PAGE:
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Read Between the Lines of the Fiscal Cliff Players


Absent any serious face-to-face negotiations between Obama and Boehner, Washington is being bombarded by a cacophony of voices. Here are the most important things getting said and who's saying them.

His Foot Out the Door

Senate Budget Committee Chairman Kent Conrad has a few weeks left in office-and the Democrat envisions a legacy of deficit reduction. The North Dakota lawmaker supports an elaborate Rube Goldberg-like "budget enforcement mechanism" that would force spending cuts and tax hikes if Congress ultimately lacks the courage to reduce the debt.

He assured The Fiscal Times that his plan would not be a repeat of the $109 billion in automatic cuts set for next year under the budget sequester.

"We need what we call a 'fail-safe mechanism,'" he said this week. "To me, the way to do this is to have a down payment of revenue and spending, then they have a framework that outlines for the committees of jurisdiction their targets for spending cuts and revenue, and then an enforcement mechanism or failsafe …. But done in a different way than the sequester.... I don't think any serious person could look at the sequester and say that's good policy."

The Wall Streeter

Goldman Sachs (NYSE:GS) CEO Lloyd Blankfein-among a group of top executives-met with Obama on Wednesday and then Republican congressional leaders. Corporate America seems to be treating the fiscal cliff like a hostile merger between two companies: It's difficult but necessary.

"Both sides need to compromise," Blankfein said yesterday, according to CNN. "It has to be a balanced approach. This is not a question of one side is right, one side is wrong, good versus evil."

The Main Street Mob

Obama sat down Tuesday with a group of entrepreneurs, the kinds of small businessmen who Republicans warn would get pinched by higher tax rates. The group offered two critical observations-they've benefitted from some government programs and federal disarray is a big threat to their bottom lines.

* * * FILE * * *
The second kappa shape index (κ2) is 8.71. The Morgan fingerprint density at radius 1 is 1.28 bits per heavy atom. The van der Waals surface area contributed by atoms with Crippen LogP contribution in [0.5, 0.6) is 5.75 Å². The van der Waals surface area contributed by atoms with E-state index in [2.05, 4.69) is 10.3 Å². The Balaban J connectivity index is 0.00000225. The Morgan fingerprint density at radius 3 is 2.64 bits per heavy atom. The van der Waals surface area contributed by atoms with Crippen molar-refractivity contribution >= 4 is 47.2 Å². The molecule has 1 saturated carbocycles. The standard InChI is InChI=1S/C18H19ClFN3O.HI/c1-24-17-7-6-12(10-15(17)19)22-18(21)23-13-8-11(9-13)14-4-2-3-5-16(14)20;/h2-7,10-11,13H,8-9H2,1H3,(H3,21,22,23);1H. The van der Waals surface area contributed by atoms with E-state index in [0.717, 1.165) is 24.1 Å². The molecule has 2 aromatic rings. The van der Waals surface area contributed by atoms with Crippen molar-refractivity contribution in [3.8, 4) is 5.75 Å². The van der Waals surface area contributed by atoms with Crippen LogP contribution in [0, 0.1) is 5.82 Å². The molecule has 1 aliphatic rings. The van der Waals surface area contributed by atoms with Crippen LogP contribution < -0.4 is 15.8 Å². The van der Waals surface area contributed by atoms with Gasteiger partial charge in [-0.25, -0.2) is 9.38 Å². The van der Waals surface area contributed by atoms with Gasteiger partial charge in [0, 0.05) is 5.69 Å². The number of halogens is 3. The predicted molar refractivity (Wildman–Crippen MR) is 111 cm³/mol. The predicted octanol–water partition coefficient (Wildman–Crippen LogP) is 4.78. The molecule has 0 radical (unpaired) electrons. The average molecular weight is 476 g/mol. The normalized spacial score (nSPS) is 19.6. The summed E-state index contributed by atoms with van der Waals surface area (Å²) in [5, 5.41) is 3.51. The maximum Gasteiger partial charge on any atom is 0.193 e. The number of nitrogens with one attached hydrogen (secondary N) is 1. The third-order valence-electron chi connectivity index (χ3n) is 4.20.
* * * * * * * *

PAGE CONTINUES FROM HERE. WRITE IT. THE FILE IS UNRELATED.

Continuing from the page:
Nikhil Arora, who co-founded Back to the Roots, a company that grows mushrooms from recycled coffee grounds, talked about the value produced by Jobs NOW. This program started by Obama's stimulus provides wage reimbursements for new hires. Of the start-up's 31 employees, six came through the program, Arora said.

Dave Bolotsky noted that the uncertainty from the debt ceiling crisis last year hurt sales at his company UncommonGoods, which sells creative gifts online and via catalog like a table in the shape of California or a bowl made of bike chains.

"At the meeting," Bolotsky said, "I mentioned that when they next set a date [for a budget overhaul], sometime other than Jan. 1 would be really wise because consumer spending is two-thirds of our economy and the holiday season is the peak period."

Editor's Note: This article by Josh Boak and Eric Pianin originally appeared on The Fiscal Times.

For more from The Fiscal Times:

7 Massive Challenges Facing the New SEC Chief

How to Fix the SEC in 28 Easy Steps

What Obama Said to Romney Over Lunch

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